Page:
Ten works from the collection of the late Harry ‘Hunk’ Anderson, a catering magnate, art lover and generous museum benefactor, included American post-war classics by the likes of Clyfford Still and Richard Diebenkorn and was also 100% sold  - these for $66.3 million.

Francis Bacon, Triptych Inspired by the Oresteia of Aeschylus - Sotheby's

Amongst the younger generation of artists was Hong Kong-born, New York-based artist Matthew Wong, who tragically killed himself last year. A firework display of global bidding erupted for his intricately drawn landscape, The Realm of Appearances, taking the price from $60,000 to a thumping new record $1.8 million.

In the lower price echelon of Impressionist and Modern art, the main stars were Latin American female surrealists such as Leonor Fini, Alice Rahon and Remedios Varo who all set record prices, though their male counterpart, Wifredo Lam, outshone them all with a $9.6 million record. By the end of the sale, only five out of 74 lots had gone unsold.

Perhaps the most interested observer last night was Christie’s, which will stage a rival sale, estimated at $336 million, on July 10. Christie’s has lagged far behind its rivals in the lockdown online-only sales these last three months, so will have something to prove. 

 Picasso, Les femmes d'Alger - Christie's

Like Sotheby’s, its auction will be live and global in that it will be staged consecutively in four different locations - Hong Kong, Paris, London and New York - with a live auctioneer in each location taking phone bids.

As things stand, there may even be bidders in the auction rooms in Paris and Hong Kong. Christie’s promises it will be worth watching. Its president, Jussi Pylkkänen, thinks more people will view this sale online than any other – even the 2017 sale with the $450 million Leonardo.

It will certainly be held at a more hospitable time – maybe four hours long, but in the middle of the day for Europeans.  Matthew Wong will star again in Hong Kong; France’s most expensive artists, Jean Dubuffet (€3-5 million) and Pierre Soulages (€2.5-3.5 million) as he nears his 100th birthday, in Paris; and a spicy concoction from Impressionism (Camille Pissarro), Surrealism (a Magritte at £9.5 million), and German 1980s neo-expressionism (an early Baselitz at £6.5 million), to Britain’s most sought after young painter, Cecily Brown (£6 million), in London.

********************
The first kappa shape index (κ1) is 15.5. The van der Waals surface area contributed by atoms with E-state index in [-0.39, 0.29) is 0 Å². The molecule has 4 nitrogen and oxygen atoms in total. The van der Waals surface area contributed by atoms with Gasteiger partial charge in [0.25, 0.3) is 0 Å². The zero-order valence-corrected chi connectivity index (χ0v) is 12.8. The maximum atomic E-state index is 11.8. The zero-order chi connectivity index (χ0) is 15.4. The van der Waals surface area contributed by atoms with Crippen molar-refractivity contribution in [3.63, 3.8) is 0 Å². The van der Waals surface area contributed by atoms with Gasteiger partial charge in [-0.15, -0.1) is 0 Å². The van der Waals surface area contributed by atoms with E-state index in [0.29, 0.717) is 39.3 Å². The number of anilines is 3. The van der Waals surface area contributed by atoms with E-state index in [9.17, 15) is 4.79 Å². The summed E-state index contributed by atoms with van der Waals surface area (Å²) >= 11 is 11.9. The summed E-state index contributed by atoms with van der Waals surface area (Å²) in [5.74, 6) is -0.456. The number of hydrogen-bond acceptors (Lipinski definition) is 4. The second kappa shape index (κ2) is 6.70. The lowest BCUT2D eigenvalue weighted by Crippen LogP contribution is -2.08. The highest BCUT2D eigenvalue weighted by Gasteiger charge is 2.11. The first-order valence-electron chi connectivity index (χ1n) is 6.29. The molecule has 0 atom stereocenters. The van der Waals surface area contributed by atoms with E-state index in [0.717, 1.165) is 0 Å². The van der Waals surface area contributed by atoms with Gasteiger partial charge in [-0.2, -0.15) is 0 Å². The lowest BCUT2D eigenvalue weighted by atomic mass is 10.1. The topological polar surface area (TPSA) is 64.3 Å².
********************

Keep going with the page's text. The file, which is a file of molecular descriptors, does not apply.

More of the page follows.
Thiebaud, Four Pinball Machines - Christie's

But the real show-stoppers are reserved for the final leg, staged in New York. The modern section is led by one of a series of paintings by Picasso inspired by Delacroix’ Femmes d’Alger with a $25 million estimate. One large example from the series made $174 million in 2015 selling reportedly to the former Qatari Prime Minister, Hamad bin Jassim bin Jaber Al Thani. 

Although Sotheby’s describes the seller of this smaller version as a ‘distinguished private collector’, trade sources say it belongs to Hong Kong businessman, Joseph Lau, who also sold David Hockney’s ‘Splash’ last year for £23.1 million.

It is in the post-war American art department, however, that the strength and backbone of the Christie’s sale resides. Expected to fetch over $30 million each are a voluptuous Ben Day dot female nude by pop artist, Roy Lichtenstein, and an abstract ‘zip’ painting by the Abstract Expressionist Barnett Newman.

Also in the eight-figure bracket is a large painting of pin-ball machines by West Coast painter, Wayne Thiebaud, who, like Soulages, is approaching his 100th birthday. The painting was last sold in 1981 for $143,000 and is now expected to break the artist’s record at $18 to $25 million.

Like most of the works in this rarefied price bracket, it has been covered by a confident guarantee either from Christie’s or a third party – so will sell.

With Sotheby’s having now broken the ice, the upper end of the art market looks at last like it will have something to celebrate.